By Kevin M. Goldberg
Sunshine Week, the annual celebration of open government starts Sunday, March 12, and runs through Saturday, March 18. I wrote about Sunshine Week before last year’s event. (In my day job I am legal counsel to, among others, the American Society of News Editors, the organization that started Sunshine Week and now serves as co-coordinator with the Reporters Committee for Freedom of the Press.)
There might be an inclination to dismiss Sunshine Week and the concepts of open government and transparency generally as “something only the media and journalists care about.” Anyone who takes that view, does so at his or her own peril – perhaps literally. In fact, it is often said that “transparency is the bedrock of democracy” because it is our ability to obtain information about our leaders and directly participate in our own governance — be it at the local, state or federal level — that allows our society to function.
Perhaps most people relate “open government” with the Freedom of Information Act or “FOIA” as it is commonly known and most of what they know about FOIA tends to be from news stories relying on the use of records obtained through the federal FOIA or a state counterpart. Hence, the quick association between journalists and FOIA. But did you know that journalists are only the third largest users of the federal FOIA, filing about 10 percent of all FOIA requests per year? The perception that open records are for journalists might derive from the publicity surrounding journalists’ use of FOIA. But, even in that sense, the federal FOIA or state public records laws are primarily used by journalists to benefit the public and keep us safe. For every story relying on government records to report on an “inside the beltway” issue, there are more that address matters of public concern to local communities. These are often health and safety issues. Don’t believe me? Check out the “FOIA Files”, a database of more than 700 stories that relied on the federal FOIA, including:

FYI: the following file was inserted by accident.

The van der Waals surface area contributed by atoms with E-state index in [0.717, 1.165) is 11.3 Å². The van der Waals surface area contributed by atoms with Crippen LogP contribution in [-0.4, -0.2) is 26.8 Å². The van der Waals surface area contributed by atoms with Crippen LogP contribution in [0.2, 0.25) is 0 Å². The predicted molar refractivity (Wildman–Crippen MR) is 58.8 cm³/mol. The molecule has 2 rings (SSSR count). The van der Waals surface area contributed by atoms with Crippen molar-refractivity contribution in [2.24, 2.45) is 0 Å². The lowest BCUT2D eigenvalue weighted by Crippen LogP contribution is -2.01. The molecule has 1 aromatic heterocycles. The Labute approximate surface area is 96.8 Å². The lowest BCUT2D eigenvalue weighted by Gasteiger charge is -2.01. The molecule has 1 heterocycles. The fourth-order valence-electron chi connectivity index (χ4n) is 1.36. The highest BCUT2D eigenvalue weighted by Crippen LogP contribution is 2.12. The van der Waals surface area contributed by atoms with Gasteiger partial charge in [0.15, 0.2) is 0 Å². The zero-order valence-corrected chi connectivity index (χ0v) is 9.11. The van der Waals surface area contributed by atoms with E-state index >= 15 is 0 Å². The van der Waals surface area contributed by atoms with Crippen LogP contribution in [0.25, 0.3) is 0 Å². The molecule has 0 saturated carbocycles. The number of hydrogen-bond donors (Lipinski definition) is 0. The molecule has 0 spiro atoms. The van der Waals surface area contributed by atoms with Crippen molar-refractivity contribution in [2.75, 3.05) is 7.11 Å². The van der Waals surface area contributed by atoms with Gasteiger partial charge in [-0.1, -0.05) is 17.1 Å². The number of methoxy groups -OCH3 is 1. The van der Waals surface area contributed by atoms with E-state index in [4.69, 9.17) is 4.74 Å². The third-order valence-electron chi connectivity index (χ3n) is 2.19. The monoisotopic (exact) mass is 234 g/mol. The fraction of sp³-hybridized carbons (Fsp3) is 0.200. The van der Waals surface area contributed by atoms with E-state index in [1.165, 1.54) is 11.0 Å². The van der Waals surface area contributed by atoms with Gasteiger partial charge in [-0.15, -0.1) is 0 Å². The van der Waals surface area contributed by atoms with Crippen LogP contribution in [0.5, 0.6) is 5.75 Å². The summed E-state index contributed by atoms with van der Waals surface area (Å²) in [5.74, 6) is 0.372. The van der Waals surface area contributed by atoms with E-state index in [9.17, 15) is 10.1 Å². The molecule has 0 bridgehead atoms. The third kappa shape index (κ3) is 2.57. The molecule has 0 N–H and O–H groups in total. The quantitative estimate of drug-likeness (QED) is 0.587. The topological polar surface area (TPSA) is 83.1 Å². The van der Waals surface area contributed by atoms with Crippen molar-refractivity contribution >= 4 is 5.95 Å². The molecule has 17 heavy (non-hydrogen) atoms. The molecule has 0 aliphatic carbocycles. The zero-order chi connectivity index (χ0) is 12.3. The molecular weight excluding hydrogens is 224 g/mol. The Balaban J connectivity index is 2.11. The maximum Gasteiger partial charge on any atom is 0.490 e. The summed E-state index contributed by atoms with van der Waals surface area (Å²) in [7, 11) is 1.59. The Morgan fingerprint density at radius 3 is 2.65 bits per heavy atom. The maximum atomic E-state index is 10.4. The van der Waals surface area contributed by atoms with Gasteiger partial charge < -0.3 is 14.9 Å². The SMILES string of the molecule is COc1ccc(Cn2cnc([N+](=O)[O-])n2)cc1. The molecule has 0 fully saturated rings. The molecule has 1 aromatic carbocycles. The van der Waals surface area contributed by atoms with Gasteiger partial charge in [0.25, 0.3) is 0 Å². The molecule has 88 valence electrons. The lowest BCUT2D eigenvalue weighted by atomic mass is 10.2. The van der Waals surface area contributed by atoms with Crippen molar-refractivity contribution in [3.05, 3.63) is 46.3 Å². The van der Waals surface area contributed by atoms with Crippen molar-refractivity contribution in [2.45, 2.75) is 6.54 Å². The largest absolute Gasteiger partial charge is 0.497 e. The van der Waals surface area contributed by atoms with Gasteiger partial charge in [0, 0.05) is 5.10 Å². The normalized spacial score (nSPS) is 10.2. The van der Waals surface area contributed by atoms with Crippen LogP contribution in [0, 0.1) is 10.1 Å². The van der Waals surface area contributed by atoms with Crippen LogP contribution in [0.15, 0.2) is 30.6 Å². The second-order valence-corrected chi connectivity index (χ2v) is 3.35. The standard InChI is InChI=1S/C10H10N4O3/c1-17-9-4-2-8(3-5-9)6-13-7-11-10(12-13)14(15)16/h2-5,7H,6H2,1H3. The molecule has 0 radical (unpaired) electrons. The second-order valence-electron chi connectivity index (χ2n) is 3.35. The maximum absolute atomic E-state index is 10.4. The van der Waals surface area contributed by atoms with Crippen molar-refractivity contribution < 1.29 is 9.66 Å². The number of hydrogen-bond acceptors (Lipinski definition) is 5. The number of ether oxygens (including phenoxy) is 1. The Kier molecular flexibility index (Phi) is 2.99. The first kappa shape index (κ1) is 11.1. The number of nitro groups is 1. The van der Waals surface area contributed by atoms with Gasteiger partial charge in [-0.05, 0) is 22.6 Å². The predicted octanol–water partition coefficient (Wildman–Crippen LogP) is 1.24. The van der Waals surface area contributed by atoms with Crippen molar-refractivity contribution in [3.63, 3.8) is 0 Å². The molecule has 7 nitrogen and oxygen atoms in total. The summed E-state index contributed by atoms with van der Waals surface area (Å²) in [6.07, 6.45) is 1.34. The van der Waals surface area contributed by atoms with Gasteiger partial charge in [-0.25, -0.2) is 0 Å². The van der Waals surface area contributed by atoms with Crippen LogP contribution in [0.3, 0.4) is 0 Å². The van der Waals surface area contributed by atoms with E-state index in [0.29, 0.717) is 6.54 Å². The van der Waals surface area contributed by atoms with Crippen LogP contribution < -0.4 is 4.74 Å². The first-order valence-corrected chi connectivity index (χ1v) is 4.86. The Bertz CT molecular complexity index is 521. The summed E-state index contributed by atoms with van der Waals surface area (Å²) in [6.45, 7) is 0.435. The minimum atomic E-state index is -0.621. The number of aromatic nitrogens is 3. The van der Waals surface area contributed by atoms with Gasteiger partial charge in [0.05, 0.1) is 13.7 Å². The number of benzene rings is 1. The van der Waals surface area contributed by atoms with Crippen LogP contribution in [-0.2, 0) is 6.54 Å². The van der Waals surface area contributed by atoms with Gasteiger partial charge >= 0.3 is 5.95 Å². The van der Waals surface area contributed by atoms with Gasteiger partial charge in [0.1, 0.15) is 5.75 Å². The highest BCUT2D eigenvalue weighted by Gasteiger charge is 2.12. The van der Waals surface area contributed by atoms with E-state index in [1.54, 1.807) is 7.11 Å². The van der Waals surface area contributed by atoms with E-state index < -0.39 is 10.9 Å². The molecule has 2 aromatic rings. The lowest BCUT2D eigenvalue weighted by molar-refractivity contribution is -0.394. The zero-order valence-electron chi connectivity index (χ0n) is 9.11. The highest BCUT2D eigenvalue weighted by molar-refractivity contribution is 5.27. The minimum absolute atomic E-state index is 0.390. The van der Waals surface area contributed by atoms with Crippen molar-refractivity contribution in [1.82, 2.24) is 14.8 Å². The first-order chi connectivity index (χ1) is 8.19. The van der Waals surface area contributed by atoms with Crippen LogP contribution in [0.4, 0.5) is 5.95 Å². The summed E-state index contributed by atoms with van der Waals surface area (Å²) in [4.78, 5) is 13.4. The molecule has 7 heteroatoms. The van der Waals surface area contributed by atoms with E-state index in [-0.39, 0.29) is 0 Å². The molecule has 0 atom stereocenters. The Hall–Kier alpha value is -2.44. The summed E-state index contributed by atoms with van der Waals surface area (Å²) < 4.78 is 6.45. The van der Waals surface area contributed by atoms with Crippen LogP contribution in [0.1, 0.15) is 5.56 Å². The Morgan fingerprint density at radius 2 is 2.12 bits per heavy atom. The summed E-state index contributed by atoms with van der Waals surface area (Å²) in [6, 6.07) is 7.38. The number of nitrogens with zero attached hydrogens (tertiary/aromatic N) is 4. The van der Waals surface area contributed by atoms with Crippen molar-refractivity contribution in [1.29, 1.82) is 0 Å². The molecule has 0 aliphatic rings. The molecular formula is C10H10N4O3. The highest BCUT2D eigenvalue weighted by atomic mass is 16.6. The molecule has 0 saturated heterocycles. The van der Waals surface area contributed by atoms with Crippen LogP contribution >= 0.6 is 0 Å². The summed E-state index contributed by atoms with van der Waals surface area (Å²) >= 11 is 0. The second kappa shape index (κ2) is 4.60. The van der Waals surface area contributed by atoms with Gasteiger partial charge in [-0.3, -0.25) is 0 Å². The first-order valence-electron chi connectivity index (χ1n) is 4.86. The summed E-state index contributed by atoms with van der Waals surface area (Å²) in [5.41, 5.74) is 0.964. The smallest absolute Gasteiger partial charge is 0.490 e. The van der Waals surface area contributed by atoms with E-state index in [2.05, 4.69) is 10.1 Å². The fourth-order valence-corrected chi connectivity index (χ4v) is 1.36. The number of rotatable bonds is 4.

- As Associated Press story written in the wake of Hurricane Katrina and the flooding of New Orleans which demonstrated that 122 other levees built by the Army Corps of Engineers were in jeopardy of failing;
- An interactive database created by MSNBC in 2008 identifying more than 17,000 bridges nationwide that had not been inspected in the previous two years;
- A 2015 story from ProPublica detailing the improper management of blood medications which led to 165 injuries in nursing homes.
These stories led to remedial and preventive measures which may have saved someone you know, someone you love, or even you and me.
Open government means more than open records. Open meetings are a large component of transparency and a key tool for citizens to have their voices heard immediately, especially at the local level. In my city of residence, Washington, D.C., there are a significant number of agencies, boards and commissions, all of whom take regular action that affect my daily life. The D.C. Open Government Coalition (more disclosure: I am a member of the DCOGC Board of Directors and its immediate past president) has regularly audited the largest of these agencies to ensure that they are complying with the requirements of the city’s Open Meetings Act. Among the findings of an audit of 24 agencies from September 2013 through July 2014:
- Three public bodies posted no meeting information on the internet at all.
- Eleven public bodies posted meeting agendas on a regular basis but 10 posted no agendas or did so irregularly.
- Only about half of the public bodies posted a full meeting record (via recording or transcript) online for later review by interested parties who could not attend.
The agencies covered by this audit included the Board of Medicine, the Alcohol Beverage Control Board, the State Board of Education, and the Police Complaints Board. These agencies have a direct impact on public health and safety matters affecting children, families and all residents.
Hopefully I have convinced you that open government benefits everyone. It logically follows, then, that Sunshine Week is something we should participate in and celebrate. And that is abundantly possible. As this year’s Sunshine Week calendar notes, events occur all over the country; they are not organized by journalists or journalism groups but by citizens and community organizations.
Take a look. If there’s not something in your local area, there is plenty happening online. It’s also not too late to create your own event. Join me and our fellow citizens in celebrating open government!
Kevin M. Goldberg, an attorney at Fletcher, Heald and Hildreth LLC, is chairman of the National Press Foundation.